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MIT Attacks Wireless VR Problem With 'Millimeter Waves' Solution

Technology advances at an incredible pace these days. Less than a year ago, the world was anxiously awaiting notice of the launch dates for the Oculus Rift and HTC Vive consumer VR systems. Now, less than eight months after the magical technology of virtual reality was bestowed upon the world, it appears that cutting the cord is the next frontier.

The Rift and Vive offer incredible experiences, but there’s no denying that both would be much improved without the cables that leave you tethered to your computer. However, wireless VR wasn’t a feasible option when the Rift and Vive were in development. The bandwidth demands of high-quality, position-tracked VR exceed the limitations of traditional wireless and Bluetooth, so the idea of Wireless HMDs was shelved in order to avoid delaying the release of consumer VR hardware.

Fortunately, thanks to the hard work of multiple companies, and some of the gifted minds at MIT, wireless VR is coming along faster than many expected. In September, we reported that a company called Quark VR is working closely with Valve to build a wireless system for the Vive, and on November 11, HTC China opened pre-orders for a limited run of wireless upgrade kits of the Vive from a company called TPCAST. Intel also recently demonstrated an experimental wireless VR headset system. And now, researchers at the Computer Science and Artificial Intelligence Laboratory at MIT (CSAIL) are also working on a solution for wireless data transmission suitable for virtual reality systems.

“It’s very exciting to get a step closer to being able to deliver a high-resolution, wireless-VR experience,” said MIT professor Dina Katabi, whose research group has developed the technology. “The ability to use a cordless headset really deepens the immersive experience of virtual reality and opens up a range of other applications.”

The team at MIT believes that “millimeter waves” (mmWaves) are the solution for replacing the HDMI cable with a wireless signal. MmWaves are signals that operate in the 24GHz and higher range. These high-frequency radio signals can transmit “billions of bits per second,” which make them suitable for high-bandwidth tasks such as transmitting low-latency stereoscopic video signals.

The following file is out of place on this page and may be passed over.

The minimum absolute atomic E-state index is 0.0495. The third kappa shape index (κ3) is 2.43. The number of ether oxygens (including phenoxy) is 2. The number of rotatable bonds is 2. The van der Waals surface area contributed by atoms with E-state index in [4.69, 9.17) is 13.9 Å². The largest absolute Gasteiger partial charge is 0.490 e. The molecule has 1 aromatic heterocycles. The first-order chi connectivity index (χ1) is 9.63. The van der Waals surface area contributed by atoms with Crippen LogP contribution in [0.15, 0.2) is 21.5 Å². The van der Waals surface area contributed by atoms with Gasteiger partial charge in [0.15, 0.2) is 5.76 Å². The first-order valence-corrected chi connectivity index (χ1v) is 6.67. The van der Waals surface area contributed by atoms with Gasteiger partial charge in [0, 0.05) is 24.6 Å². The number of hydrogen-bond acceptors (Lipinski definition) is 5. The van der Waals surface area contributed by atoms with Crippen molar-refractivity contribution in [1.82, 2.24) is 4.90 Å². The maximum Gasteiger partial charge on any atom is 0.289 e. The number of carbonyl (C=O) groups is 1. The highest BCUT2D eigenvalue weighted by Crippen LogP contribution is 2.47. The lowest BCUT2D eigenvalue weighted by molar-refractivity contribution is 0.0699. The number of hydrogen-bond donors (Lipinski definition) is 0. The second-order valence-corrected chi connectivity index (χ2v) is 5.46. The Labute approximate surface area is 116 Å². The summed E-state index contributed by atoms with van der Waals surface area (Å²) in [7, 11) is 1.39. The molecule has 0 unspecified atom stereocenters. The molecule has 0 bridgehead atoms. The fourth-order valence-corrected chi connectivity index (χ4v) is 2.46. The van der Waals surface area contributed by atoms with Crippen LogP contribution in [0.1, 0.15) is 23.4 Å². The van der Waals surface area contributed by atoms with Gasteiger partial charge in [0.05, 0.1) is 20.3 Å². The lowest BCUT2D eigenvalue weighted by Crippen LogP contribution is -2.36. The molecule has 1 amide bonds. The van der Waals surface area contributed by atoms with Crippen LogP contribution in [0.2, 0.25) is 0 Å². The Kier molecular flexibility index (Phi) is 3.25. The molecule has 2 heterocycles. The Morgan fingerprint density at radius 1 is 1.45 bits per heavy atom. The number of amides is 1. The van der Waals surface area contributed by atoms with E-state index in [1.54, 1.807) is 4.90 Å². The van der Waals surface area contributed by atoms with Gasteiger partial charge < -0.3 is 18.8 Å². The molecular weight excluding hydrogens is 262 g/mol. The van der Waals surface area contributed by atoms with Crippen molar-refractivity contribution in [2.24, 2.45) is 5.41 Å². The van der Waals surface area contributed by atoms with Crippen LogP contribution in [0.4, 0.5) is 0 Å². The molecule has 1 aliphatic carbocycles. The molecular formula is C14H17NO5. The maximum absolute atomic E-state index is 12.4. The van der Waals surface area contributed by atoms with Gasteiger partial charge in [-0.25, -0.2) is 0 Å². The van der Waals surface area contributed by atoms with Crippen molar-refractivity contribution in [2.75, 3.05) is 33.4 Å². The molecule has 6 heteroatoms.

MIT's solution isn’t as simple as plugging a transmitter into the computer and a strapping a receiver onto the headset, though. MmWaves antennas are directional, and the beams that they cast are narrow, so they aren’t well suited for room-scale VR. However, the team at MIT is developing a system called MoVR that can follow the receiver’s movement automatically, which enables wireless room-scale VR tracking.

MoVR doesn’t receive or transmit the VR data; it simply reflects the signal from the transmitter towards the receiver. The MoVR system calculates the angle of reflection at startup and calibrates itself to reflect the signal where it needs to be. The researchers said that calibration is the most time-consuming part of the process. Once it has the angle calibrated, the MoVR system uses the position data from the VR HMD via Bluetooth to determine the best angle at any given moment. 

Data transmission via mmWave is fast. MIT said its system could transmit the VR signal in under 10ms, and reflecting the wireless signal has no effect on the data rate.